Classical Music Terms Everyone Should Know

From ‘adagio’ to ‘tre corde,’ these are the classical music terms you need to know to get the most out of your listening experience.


Classical music is often seen as an elitist genre, but it doesn’t have to be! In fact, classical music can be enjoyed by everyone, regardless of age or background. To help you get started, we’ve put together a list of classical music terms that everyone should know.

Allegro: A fast tempo, usually around 120-168 beats per minute.

Andante: A moderate tempo, usually around 76-108 beats per minute.

Aria: A solo song for voice and orchestra. Arias are often found in operas and oratorios.

Canon: A type of composition in which two or more voices sing the same melody in harmony with each other. Canons are often based on a pre-existing melody (such as a folk song or nursery rhyme).

Cadenza: A virtuosic solo section that gives the performer a chance to show off their technical skills. Cadenzas are often found in concertos and other works for solo instrument and orchestra.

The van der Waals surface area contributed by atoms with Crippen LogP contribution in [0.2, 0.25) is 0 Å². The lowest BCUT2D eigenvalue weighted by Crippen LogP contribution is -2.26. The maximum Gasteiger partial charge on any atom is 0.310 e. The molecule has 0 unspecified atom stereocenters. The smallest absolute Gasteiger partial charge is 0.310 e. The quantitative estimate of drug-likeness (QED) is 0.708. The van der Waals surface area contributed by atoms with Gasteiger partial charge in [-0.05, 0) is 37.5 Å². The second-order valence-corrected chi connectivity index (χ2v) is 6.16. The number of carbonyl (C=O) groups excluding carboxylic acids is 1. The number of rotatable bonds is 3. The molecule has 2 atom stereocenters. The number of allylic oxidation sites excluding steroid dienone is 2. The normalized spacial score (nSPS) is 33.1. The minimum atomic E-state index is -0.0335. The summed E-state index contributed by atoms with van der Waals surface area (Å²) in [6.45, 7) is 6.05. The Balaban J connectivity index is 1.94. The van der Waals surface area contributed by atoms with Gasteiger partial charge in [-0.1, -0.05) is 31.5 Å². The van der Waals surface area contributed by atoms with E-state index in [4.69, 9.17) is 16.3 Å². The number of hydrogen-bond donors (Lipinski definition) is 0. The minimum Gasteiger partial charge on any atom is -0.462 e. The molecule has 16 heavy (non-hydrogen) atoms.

Chamber music: Music written for a small ensemble of instruments (usually 2-5 players). Chamber music can be either vocal or instrumental.

Chorus: A group of singers who sing together in harmony. Choruses are often found in operas, oratorios, and other works for voice and orchestra.

Clef: A symbol at the beginning of a musical staff that indicates the pitch of the notes that will follow. The three most common clefs are the treble clef (used for high pitches), the bass clef (used for low pitches), and the alto clef (used for middle pitches). Additional clefs, such as the tenor clef and the guitar/viola clef, are sometimes used depending on the range of the instrument or vocal part. clefs determine the pitch range that a musician will read during a performance; instruments/voices that use higher clefs have higher ranges, while those that use lower clefs have lower ranges.( systems used by audio engineers include effects units such as reverbs and compressors.(